Solder Reflow Profiles for Sn–Pb and Pb-free Assemblies


Sn–Pn Eutectic Assembly

Pb-free Assembly

Minimum preheat/soak temperature

100 °C

150 °C

Maximum preheat/soak temperature

150 °C

200 °C

Time from minimum to maximum

60–120 s

60–120 s

Ramp-up rate

 3 °C per s (maximum)

 3 °C per s (maximum)

Liquidus temperature (TL)

183 °C

217 °C

Time held above TL

60–150 s

60–150 s

Peak package body temperature 

220–235 °C depending on size and volume

245–260 °C depending on size and volume

Hold time within 5 °C of peak temperature

20 s

30 s

Ramp-down rate

 6 °C per s (maximum)

6 °C per s (maximum)

Time from 25 °C to peak temperature

6 min maximum

6 min maximum

Source: Adapted from JEDEC, IPC/JEDEC J-STD-020D.1, Moisture/Reflow Sensitivity Classification for Nonhermetic Solid State Surface Mount Devices, March 2008, table 5-2.1

Reflow processes are typically followed by a visual inspection to confirm correct soldering of all components on the PCB and to identify any misplacements or solder issues. If any issues are found, circuit boards failing inspection are directed to a separate system for offline troubleshooting and repair.

Apparatus Needed

Package Failure Mode after Preconditioning: Package Cracking or Popcorning

Package popcorn cracking, more commonly known as popcorning, is a failure mode often observed during solder reflow. It primarily affects moisture-sensitive semiconductor packages. This failure mode is characterized by a distinct sound resembling popping popcorn, which is how it got its name.


Stages involved in Popcorning

  1. Moisture Absorption and Saturation: The moisture-sensitive semiconductor packages can absorb moisture that is typically present in the environment during storage and handling. 
  2. Steam Formation during Solder Reflow: During solder reflow, the components are subjected to elevated temperatures, which exceed the boiling point of water. This process causes the entrapped moisture to vaporize within the semiconductor package.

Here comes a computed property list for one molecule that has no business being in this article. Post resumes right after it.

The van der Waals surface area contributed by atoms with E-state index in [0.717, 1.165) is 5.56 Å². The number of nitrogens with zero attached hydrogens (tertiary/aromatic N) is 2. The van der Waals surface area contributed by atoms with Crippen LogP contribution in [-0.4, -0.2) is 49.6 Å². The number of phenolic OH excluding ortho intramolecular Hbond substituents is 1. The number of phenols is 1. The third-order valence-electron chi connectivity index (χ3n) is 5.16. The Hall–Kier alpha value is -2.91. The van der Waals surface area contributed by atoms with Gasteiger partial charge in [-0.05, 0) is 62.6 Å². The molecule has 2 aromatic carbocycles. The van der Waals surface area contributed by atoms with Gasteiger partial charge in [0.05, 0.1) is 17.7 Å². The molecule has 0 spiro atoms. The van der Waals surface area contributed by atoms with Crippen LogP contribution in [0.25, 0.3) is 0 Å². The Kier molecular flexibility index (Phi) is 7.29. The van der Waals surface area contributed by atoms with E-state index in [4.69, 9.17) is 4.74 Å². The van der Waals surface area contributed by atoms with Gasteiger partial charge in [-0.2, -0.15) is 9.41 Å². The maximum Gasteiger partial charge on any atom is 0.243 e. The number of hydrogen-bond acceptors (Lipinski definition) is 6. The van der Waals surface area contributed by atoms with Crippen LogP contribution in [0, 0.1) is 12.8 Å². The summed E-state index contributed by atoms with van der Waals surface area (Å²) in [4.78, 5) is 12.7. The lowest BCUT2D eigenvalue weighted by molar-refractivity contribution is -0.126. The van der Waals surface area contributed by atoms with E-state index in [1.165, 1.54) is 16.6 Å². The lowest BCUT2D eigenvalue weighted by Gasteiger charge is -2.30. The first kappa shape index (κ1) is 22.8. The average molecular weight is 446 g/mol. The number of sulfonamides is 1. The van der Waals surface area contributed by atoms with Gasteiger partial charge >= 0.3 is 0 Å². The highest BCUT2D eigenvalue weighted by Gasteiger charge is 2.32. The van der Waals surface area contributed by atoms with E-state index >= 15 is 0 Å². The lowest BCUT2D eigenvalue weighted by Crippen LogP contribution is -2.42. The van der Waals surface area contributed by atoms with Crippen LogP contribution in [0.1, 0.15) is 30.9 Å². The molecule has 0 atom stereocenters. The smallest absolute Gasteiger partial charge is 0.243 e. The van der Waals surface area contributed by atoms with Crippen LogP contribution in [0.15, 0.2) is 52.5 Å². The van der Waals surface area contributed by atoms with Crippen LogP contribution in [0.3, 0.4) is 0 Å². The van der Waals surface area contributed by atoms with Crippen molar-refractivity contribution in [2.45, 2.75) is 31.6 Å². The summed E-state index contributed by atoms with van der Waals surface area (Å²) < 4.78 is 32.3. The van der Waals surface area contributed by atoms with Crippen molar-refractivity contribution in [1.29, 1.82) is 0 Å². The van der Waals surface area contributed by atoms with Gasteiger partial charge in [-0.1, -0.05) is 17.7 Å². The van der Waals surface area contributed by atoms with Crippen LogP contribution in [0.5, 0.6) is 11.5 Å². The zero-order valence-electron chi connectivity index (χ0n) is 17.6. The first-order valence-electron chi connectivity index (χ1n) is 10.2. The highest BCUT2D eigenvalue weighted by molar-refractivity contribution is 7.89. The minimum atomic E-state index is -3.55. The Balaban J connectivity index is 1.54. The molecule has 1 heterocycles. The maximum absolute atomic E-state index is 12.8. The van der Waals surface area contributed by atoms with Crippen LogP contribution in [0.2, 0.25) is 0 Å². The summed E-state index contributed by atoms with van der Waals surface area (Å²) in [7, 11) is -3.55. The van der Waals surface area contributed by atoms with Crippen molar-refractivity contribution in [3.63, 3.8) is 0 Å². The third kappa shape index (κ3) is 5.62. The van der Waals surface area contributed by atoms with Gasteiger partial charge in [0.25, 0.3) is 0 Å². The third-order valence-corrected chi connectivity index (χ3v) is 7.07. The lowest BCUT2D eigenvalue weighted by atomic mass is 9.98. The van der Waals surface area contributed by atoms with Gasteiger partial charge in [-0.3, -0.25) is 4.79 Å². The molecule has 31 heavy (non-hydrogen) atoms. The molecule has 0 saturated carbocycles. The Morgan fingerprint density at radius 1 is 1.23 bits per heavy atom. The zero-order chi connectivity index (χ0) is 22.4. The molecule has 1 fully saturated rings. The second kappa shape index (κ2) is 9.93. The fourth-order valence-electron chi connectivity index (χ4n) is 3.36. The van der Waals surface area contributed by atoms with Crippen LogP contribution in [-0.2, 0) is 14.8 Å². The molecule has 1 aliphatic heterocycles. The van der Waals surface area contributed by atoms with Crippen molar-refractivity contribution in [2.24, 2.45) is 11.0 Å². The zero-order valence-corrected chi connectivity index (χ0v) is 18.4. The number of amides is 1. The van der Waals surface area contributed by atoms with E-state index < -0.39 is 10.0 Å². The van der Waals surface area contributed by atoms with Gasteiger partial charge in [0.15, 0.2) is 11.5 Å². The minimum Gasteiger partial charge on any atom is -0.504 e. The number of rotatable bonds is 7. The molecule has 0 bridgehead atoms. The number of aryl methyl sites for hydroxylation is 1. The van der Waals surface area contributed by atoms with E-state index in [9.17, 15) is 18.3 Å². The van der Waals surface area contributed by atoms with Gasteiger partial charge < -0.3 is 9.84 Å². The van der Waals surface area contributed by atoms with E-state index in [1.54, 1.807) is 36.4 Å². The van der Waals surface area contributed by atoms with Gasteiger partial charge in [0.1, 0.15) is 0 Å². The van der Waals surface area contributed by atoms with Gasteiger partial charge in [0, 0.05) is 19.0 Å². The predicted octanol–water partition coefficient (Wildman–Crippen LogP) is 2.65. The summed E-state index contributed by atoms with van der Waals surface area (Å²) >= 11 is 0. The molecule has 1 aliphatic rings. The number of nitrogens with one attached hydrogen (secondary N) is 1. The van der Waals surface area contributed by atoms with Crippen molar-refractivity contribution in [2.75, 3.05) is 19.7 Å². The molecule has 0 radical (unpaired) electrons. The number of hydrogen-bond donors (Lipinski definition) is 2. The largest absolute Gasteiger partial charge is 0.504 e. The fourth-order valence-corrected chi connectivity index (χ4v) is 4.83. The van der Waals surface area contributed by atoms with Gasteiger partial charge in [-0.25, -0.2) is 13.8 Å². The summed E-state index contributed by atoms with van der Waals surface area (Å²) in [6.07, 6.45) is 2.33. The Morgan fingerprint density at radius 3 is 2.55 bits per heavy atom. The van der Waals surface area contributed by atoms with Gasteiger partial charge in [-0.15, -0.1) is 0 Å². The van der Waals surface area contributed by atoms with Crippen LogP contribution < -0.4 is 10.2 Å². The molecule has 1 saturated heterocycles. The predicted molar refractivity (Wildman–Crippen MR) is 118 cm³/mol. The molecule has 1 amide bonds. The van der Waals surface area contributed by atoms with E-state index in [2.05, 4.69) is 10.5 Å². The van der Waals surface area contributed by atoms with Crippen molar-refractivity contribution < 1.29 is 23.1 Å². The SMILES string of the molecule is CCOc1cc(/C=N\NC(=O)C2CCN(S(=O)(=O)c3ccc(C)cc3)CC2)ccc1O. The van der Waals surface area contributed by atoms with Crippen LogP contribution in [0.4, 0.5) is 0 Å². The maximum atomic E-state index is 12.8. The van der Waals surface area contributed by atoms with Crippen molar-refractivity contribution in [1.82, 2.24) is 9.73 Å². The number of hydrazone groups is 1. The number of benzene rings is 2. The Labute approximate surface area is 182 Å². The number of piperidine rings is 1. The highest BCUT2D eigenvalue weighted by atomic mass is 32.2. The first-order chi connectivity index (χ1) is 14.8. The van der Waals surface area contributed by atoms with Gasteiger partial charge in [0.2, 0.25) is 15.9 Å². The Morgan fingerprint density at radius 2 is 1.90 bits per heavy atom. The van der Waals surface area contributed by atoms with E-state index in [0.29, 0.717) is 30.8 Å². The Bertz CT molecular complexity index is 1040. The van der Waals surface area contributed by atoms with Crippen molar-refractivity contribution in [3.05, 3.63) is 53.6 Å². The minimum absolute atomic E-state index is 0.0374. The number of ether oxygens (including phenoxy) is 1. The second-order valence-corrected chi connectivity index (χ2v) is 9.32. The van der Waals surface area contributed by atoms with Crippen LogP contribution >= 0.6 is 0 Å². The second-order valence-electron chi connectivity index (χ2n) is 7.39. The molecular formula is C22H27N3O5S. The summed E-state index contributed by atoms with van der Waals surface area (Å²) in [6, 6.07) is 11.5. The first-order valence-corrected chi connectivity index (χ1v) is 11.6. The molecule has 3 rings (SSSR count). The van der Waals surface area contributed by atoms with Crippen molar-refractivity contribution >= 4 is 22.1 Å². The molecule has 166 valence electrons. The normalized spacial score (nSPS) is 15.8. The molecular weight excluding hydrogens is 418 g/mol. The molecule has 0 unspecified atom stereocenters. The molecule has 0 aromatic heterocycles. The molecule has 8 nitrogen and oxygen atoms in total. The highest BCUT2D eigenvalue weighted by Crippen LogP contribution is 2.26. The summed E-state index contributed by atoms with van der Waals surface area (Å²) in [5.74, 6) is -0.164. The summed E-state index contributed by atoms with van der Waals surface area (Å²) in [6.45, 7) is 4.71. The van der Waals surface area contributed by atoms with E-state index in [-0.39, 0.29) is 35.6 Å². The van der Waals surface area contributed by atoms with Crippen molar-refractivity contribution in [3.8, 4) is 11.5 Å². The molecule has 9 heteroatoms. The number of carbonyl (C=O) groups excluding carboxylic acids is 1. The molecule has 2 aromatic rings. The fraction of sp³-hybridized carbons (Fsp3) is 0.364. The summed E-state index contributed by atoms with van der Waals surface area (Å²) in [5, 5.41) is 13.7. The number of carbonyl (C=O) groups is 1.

3. Pressure Buildup: As steam is formed, pressure begins to build up in the package. This may cause the package to swell, making areas with poor adhesion to start delaminating. 
  4. Delamination and Failure: Eventually, the pressure needs to be released. Delamination causes cracks to propagate within the package, ultimately causing the package to fail. Failure often occurs through the backside of the package, resulting in an external crack. The sound of the package failing, which resembles the popping of popcorn, gives rise to the term "popcorning."

Popcorning is a critical issue in electronic component manufacturing, as it can lead to component damage, rendering them non-functional. To prevent popcorning, manufacturers take precautions such as moisture barrier bags, humidity control, and proper handling of moisture-sensitive components to reduce moisture absorption before solder reflow.

1 Chen, A., & Lo, R.H.-Y. (2012). Semiconductor Packaging: Materials Interaction and Reliability (1st ed.). CRC Press. 
2 Messler, Robert W., Jr.. (2004). Joining of Materials and Structures - From Pragmatic Process to Enabling Technology - 8.4.10 Reflow Methods of Soldering. Elsevier.
Lembersky, Michael. (2016). Realistic Cost Estimating for Manufacturing (3rd Edition) - Solder Reflow. Society of Manufacturing Engineers (SME).